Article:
Contributed by David Hunter
Soupe is capable of delivering his sprinter to the very front of the peloton, at the perfect time. When he rides with Démare they are very hard to beat. That being said, he doesn’t want to just be a lead-out man, but has ambitions to be a winner of races himself. I caught up with Geoffrey, last week, and we talked about sprinting, lead-outs and his hopes for the future.
Geoffrey in action at the 2013 Paris-Nice
What did you think about your 2013 season?
My 2013 had its ups and downs. I achieved most of the goals that I had set: in Qatar, Oman, Paris Nice, and 4 days of Dunkirk. One regret is not making the team for the Tour de France.
The highlight for me was your performance in Dunkirk. You were working for Démare and were outstanding! Is this a role we will see you do more?
For 2 years I attached particular importance to leading the sprints, this is an area in which I feel at ease and where I want to get involved. I first started working with Nacer Bouhanni, and this year I could help Arnaud Démare, as well. I will continue to do what works.
On stage 3 you were so good, that you held on for 2nd place. Démare winning and you 2nd must have been a special moment?
Stage 3 was the best of the 4 Days of Dunkirk. I felt we were going to launch Arnaud very quickly. When he raised his arms, it was also a victory for me. This kind of sprint, we both realised, does not occur every time. This time we really appreciated it.
At the Ride London Classic, you again were unstoppable. You delivered Démare perfectly and he finished it off. How does it feel when this happens?
In London, with Arnaud, we already had our benchmark and we didn’t change our plan. He had confidence in me, that I’m fast enough, and is not asking any questions. I did my job successfully and I was proud to see him win.
Démare taking the win in London.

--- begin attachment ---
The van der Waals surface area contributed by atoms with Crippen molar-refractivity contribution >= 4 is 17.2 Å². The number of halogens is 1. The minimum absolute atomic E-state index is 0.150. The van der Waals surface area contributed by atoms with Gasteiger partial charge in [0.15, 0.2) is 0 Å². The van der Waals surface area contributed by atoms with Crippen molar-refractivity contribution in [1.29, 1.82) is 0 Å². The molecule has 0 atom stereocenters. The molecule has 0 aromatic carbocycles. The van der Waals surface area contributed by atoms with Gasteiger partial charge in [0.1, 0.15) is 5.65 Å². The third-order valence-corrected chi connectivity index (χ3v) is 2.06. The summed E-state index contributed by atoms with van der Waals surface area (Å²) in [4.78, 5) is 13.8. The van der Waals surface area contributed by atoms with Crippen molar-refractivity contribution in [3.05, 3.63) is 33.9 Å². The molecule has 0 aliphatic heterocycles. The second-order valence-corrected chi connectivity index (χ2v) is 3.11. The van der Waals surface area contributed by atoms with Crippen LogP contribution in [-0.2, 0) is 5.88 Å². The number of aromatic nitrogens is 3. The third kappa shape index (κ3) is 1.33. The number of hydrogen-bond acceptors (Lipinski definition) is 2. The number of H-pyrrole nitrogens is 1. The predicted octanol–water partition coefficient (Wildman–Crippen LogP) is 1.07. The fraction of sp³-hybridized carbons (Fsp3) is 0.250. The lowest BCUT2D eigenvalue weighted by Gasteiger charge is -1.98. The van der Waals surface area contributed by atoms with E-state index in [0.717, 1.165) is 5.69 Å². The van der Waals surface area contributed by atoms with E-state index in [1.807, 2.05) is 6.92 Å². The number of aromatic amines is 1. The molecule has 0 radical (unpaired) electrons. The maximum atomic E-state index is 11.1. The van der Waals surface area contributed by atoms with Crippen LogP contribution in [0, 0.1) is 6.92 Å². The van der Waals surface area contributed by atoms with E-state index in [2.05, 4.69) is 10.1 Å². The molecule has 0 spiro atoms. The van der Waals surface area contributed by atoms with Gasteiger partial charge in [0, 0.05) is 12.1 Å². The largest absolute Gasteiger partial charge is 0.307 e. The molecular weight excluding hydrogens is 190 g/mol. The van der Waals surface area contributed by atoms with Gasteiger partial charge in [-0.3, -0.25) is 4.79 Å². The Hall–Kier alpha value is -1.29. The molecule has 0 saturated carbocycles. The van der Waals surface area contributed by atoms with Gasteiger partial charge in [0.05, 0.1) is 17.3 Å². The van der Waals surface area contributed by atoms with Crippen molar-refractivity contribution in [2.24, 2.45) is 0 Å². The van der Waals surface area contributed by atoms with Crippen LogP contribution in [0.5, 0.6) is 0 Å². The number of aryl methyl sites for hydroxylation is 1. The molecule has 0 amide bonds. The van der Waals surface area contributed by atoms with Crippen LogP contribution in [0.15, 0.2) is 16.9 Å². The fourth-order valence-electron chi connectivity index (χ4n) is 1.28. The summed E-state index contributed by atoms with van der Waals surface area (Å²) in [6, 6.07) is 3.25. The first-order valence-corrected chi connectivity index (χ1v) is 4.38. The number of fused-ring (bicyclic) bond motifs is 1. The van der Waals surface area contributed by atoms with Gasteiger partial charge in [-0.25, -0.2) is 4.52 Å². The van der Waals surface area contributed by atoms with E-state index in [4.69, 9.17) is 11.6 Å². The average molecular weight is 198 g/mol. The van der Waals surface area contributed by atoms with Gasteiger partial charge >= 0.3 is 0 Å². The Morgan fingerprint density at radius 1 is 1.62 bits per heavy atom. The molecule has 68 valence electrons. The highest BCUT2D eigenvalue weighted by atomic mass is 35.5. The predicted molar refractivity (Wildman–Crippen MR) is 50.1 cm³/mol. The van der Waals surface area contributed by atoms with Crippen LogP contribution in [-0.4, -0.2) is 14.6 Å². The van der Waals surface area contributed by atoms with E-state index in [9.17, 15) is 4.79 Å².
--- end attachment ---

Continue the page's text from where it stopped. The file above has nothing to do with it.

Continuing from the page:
You and Démare seem to have a great understanding and when you race together he looks like he could beat anyone. How much work goes into the sprint train?
The approach of a sprint starts before the race. Each sprinter has their own preferences and I adapt. I must be strong to keep the pace of the peloton in the final, must get to the front while keeping my sprinter in my wheel. Maximum effort is made in the last 500m or when the sprinter wants to be launched. For Arnaud is about 200metres. It is a difficult job!
Even if another team is dominating the final kilometres, you arrive at a very fast pace and go straight to the front. How hard is this to do?
You must have natural qualities such as explosiveness and lactate tolerance. Then it’s a your own job to improve in these areas.
Your bike handling skills are very good. How much of an advantage does this give you?
When the bike is more rigid it transmits more energy, so it will be more effective. It is quite difficult to quantify everything. There is also a frame geometry, that can offer better air penetration.
What races are you looking forward to in 2014?
In 2014, I first go to the Tour Down Under, Algarve, Paris Nice, Criterium International, the Tour of the Basque country, Amstel, Fleche Wallonne, LBL, and the Giro d’Italia. I want to be successful in the Ardennes classics this year: Amstel Gold and Leige-Bastogne-Leige.
Geoffrey getting some pre-race attention at the Tour Down Under this year. He and his FDJ team had a fairly quiet race but are looking to ramp up their performances with the European season kicking off this weekend.
At 25 years old, you are still young. What type of rider do you see yourself becoming?
The years pass quickly and I would love to show my true potential. I have not had a chance to show it yet, apart from my role as pilot fish. I have explosive capabilities that could serve me well in the Ardennes classics, for example.
What races are you looking to do well in?
I want to be successful in Paris Nice, the Ardennes classics and the Giro.
What are your goals for 2014?
My main goal this year will be the Giro. I want to see where I am.
This season will be massive for Geoffrey, can he develop into the best lead-out man and also take advantage of his own talents in the Ardennes? Only time will tell, but he certainly has a great chance.